At Drupal Downunder recently I was struck by Dries' comment that Drupal has succeeded in large part because people can and do make money from it.

  • People currently pay for custom development. As a studio using Drupal, almost every project we create has some custom code in it that the client pays for. In some cases we have custom modules that we use on more than one site. Currently, in essence, we are selling modules but as part of a complete website package that includes design, development and setup. An app store would essentially just allow developers like us to separate out one part of this package and sell it through another channel.
  • People pay for support. Support is available free in the forums, IRC and other channels, yet there is a viable business model in providing paid, professional support. Could paid development also exist in the same way through an App Store?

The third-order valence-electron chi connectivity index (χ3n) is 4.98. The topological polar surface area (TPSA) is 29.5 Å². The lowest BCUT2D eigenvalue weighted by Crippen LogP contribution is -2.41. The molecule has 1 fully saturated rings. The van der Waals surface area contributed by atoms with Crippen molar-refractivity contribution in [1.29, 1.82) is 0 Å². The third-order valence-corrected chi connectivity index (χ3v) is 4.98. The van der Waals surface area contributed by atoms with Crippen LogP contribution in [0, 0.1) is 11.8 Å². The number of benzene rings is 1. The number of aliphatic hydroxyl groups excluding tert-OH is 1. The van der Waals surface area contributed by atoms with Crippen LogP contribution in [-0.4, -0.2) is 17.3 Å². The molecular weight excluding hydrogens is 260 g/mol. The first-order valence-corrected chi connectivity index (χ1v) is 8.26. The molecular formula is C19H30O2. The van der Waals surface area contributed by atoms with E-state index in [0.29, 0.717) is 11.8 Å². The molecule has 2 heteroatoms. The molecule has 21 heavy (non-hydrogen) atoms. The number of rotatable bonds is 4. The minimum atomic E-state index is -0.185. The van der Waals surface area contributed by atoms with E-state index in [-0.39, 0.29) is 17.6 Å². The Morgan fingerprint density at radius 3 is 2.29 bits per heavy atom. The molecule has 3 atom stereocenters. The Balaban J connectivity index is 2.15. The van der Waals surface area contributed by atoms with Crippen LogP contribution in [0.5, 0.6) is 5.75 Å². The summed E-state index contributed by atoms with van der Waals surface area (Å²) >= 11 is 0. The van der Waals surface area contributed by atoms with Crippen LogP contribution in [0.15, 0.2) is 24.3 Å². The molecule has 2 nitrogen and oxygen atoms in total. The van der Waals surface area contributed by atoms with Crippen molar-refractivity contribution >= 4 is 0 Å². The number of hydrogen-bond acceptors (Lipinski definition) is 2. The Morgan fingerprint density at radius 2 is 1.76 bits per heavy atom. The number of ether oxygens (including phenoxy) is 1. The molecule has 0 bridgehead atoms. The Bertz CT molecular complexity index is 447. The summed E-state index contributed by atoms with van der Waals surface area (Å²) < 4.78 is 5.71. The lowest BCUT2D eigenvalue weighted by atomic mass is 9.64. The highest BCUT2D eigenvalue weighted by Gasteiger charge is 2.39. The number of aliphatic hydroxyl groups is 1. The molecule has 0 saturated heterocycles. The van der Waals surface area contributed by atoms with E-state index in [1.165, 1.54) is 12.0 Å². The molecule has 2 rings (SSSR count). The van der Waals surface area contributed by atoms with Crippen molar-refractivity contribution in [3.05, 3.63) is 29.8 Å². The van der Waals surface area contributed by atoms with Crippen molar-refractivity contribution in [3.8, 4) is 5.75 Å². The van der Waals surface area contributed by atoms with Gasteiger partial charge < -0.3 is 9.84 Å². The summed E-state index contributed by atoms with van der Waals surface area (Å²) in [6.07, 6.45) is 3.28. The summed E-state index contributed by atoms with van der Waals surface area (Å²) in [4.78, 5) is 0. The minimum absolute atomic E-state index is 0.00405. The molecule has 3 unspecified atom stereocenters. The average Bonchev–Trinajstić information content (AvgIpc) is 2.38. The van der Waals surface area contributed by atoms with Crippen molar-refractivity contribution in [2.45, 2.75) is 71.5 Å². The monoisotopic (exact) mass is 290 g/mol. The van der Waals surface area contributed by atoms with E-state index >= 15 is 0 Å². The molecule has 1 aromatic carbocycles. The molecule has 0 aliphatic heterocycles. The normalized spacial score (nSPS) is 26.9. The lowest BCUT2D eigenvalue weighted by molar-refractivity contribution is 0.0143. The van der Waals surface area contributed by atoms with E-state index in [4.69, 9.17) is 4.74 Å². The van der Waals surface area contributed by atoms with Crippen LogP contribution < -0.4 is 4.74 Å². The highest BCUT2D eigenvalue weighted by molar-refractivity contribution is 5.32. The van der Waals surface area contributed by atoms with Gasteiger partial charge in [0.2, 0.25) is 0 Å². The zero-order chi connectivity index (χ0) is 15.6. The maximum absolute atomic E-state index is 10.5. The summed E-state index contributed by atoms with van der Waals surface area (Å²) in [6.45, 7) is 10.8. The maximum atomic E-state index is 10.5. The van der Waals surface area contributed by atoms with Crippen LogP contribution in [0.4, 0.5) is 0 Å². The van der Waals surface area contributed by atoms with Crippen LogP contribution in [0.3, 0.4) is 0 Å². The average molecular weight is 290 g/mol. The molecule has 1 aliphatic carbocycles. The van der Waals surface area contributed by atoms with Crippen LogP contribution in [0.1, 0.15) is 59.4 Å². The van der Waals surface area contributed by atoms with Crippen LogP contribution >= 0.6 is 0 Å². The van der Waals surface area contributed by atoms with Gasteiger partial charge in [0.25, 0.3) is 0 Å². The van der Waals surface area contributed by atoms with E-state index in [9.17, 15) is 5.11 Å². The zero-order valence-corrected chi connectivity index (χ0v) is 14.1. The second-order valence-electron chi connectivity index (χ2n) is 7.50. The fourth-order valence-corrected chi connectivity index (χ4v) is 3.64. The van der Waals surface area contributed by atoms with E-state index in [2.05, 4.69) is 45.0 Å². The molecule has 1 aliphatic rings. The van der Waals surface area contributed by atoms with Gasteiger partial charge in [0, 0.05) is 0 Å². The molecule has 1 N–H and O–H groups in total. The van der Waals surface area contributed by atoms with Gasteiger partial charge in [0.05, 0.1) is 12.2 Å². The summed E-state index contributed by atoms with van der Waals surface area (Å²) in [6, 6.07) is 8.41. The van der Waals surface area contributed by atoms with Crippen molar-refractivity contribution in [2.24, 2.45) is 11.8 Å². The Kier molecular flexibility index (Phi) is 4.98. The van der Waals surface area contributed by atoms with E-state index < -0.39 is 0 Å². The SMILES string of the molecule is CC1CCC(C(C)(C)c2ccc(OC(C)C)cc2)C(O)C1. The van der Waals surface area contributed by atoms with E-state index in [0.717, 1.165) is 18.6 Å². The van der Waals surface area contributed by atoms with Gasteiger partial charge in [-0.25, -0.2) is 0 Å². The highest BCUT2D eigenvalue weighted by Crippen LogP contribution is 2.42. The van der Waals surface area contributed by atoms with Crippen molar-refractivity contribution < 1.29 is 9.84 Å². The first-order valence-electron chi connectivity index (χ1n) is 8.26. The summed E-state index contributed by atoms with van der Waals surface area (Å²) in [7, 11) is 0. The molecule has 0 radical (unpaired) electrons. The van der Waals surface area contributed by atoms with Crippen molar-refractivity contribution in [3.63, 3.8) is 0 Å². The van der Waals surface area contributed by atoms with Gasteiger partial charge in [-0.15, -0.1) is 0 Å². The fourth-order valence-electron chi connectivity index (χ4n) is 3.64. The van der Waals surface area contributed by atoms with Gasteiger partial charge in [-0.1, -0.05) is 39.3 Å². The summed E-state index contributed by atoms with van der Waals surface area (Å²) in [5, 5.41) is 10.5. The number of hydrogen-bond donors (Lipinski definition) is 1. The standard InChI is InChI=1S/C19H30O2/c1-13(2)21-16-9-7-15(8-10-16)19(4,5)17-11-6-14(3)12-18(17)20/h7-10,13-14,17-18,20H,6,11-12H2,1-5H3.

• People pay for themes. There's already several places that sell downloadable Drupal themes online, with varying quality and success.

Cases where it could work

Drupal App Store graphThere are at least two specific cases I can think of where an App Store could work.

  • A developer is asked for a specific feature by a client that can't afford to fund the whole project. The ability to resell the module would give the developer an extra funding source.
  • A feature is needed badly by only a few people. There are some problems that are difficult to solve but only needed by a few people, and these are the problems that are least likely to be solved by the community. An App Store could give developers the extra incentive (and food-money) needed.